Rouge Valley sends hope to Baffin Island


Word of Rouge Valley’s expertise in mental health has spread far and wide. Just ask Jim Hall.

The Child and Youth Therapist’s book, Creating Courage: Search and Rescue, earned him an invitation this summer to Baffin Island from Nunavut’s Pujualussait Committee.

“The suicide rate is really high in isolated communities. I went there to speak about trauma,” says Hall, from his office at the Shoniker Clinic, reflecting on his two weeks in June on the island.

“The degree of cultural trauma there is incredible. Their communities have gone from hunting and gathering to post-industrial culture in 30 years. The rest of North America took 200 years or more to do that.”

Hall spoke to a men’s group among many other community groups on Baffin Island, which is much closer to Greenland than it is to even Northern Quebec or Northern Ontario. “Many men have become lost, as their traditional role has changed so dramatically,” he explains. “While many Inuit women have embraced the changes more successfully, and perhaps female roles haven’t changed as much, men, especially young men, haven’t been able to replace their responsibilities and pride associated with hunting for their families with anything positive.”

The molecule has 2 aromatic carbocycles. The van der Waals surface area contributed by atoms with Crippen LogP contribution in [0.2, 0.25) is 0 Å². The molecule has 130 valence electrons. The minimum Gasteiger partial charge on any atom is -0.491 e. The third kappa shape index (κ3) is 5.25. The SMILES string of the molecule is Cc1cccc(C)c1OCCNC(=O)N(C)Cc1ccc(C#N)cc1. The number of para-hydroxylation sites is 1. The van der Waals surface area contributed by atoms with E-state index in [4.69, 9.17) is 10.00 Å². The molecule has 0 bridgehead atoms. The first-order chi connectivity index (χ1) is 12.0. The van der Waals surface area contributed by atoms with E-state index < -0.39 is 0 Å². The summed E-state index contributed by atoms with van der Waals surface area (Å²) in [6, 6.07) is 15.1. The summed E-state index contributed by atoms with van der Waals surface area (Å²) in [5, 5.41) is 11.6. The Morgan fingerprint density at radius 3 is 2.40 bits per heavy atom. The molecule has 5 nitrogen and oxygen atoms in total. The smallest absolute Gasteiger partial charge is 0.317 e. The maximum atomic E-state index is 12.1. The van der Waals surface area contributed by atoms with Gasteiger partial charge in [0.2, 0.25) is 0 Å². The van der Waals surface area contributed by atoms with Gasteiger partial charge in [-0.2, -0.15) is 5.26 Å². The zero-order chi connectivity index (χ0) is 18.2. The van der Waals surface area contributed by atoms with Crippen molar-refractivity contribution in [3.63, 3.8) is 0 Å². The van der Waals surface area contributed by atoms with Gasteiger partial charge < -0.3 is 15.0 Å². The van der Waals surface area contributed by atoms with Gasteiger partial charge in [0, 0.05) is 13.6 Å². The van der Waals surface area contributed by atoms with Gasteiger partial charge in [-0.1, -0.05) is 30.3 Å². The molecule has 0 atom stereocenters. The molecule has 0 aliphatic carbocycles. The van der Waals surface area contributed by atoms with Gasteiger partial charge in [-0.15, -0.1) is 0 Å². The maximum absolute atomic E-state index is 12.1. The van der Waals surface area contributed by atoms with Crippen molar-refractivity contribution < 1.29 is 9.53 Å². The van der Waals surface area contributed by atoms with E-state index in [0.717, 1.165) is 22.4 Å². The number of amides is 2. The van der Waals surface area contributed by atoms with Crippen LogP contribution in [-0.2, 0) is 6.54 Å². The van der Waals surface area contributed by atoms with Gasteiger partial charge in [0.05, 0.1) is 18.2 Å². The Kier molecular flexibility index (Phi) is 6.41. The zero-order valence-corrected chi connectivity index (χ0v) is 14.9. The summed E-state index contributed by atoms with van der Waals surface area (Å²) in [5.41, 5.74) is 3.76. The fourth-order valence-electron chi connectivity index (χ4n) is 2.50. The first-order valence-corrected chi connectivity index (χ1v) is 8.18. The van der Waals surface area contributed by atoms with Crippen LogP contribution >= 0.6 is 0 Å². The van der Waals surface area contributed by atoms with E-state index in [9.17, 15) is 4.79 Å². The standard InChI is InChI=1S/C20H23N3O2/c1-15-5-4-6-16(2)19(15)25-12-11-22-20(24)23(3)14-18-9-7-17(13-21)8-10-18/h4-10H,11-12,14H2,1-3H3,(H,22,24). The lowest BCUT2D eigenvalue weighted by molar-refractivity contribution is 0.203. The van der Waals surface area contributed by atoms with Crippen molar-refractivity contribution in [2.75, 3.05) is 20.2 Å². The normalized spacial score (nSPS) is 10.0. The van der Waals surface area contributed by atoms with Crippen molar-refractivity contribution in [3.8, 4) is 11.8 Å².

What has replaced those former roles is an increase in crime, alcoholism, drug abuse, physical abuse, sexual abuse, and incest. Hall’s book focuses on coping with many forms of mental trauma. “When people get traumatized they get stuck in wounded thinking. They feel like nothing’s going to get better. Bringing hope into someone’s life can tip the balance in the right way,” he says. “The two week visit there was rewarding to me because there are so many people to help.” Hall’s work with anxiety also caught the interest of City TV, which interviewed him on its Breakfast Television program in early July.